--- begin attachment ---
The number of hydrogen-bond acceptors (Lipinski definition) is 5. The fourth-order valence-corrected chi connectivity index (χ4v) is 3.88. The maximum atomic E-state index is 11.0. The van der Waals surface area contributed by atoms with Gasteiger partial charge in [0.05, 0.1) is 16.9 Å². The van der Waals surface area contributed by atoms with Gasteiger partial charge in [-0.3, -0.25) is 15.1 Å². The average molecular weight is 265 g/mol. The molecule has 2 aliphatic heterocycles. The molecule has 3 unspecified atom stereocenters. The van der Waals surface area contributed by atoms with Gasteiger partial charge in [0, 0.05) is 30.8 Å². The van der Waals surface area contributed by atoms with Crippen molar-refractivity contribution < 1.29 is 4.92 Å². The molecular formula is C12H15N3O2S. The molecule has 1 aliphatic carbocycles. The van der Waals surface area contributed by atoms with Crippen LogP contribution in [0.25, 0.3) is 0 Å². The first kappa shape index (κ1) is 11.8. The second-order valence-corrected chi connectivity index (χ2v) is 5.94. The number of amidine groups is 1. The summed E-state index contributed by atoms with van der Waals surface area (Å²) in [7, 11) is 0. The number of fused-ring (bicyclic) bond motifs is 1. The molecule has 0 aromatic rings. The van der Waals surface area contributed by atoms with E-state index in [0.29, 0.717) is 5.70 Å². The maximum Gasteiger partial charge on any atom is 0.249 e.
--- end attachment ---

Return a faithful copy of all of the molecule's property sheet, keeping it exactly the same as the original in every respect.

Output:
The number of hydrogen-bond acceptors (Lipinski definition) is 5. The fourth-order valence-corrected chi connectivity index (χ4v) is 3.88. The maximum atomic E-state index is 11.0. The van der Waals surface area contributed by atoms with Gasteiger partial charge in [0.05, 0.1) is 16.9 Å². The van der Waals surface area contributed by atoms with Gasteiger partial charge in [-0.3, -0.25) is 15.1 Å². The average molecular weight is 265 g/mol. The molecule has 2 aliphatic heterocycles. The molecule has 3 unspecified atom stereocenters. The van der Waals surface area contributed by atoms with Gasteiger partial charge in [0, 0.05) is 30.8 Å². The van der Waals surface area contributed by atoms with Crippen molar-refractivity contribution < 1.29 is 4.92 Å². The molecular formula is C12H15N3O2S. The molecule has 1 aliphatic carbocycles. The van der Waals surface area contributed by atoms with Crippen LogP contribution in [0.25, 0.3) is 0 Å². The first kappa shape index (κ1) is 11.8. The second-order valence-corrected chi connectivity index (χ2v) is 5.94. The number of amidine groups is 1. The summed E-state index contributed by atoms with van der Waals surface area (Å²) in [7, 11) is 0. The number of fused-ring (bicyclic) bond motifs is 1. The molecule has 0 aromatic rings. The van der Waals surface area contributed by atoms with E-state index in [0.29, 0.717) is 5.70 Å². The maximum Gasteiger partial charge on any atom is 0.249 e.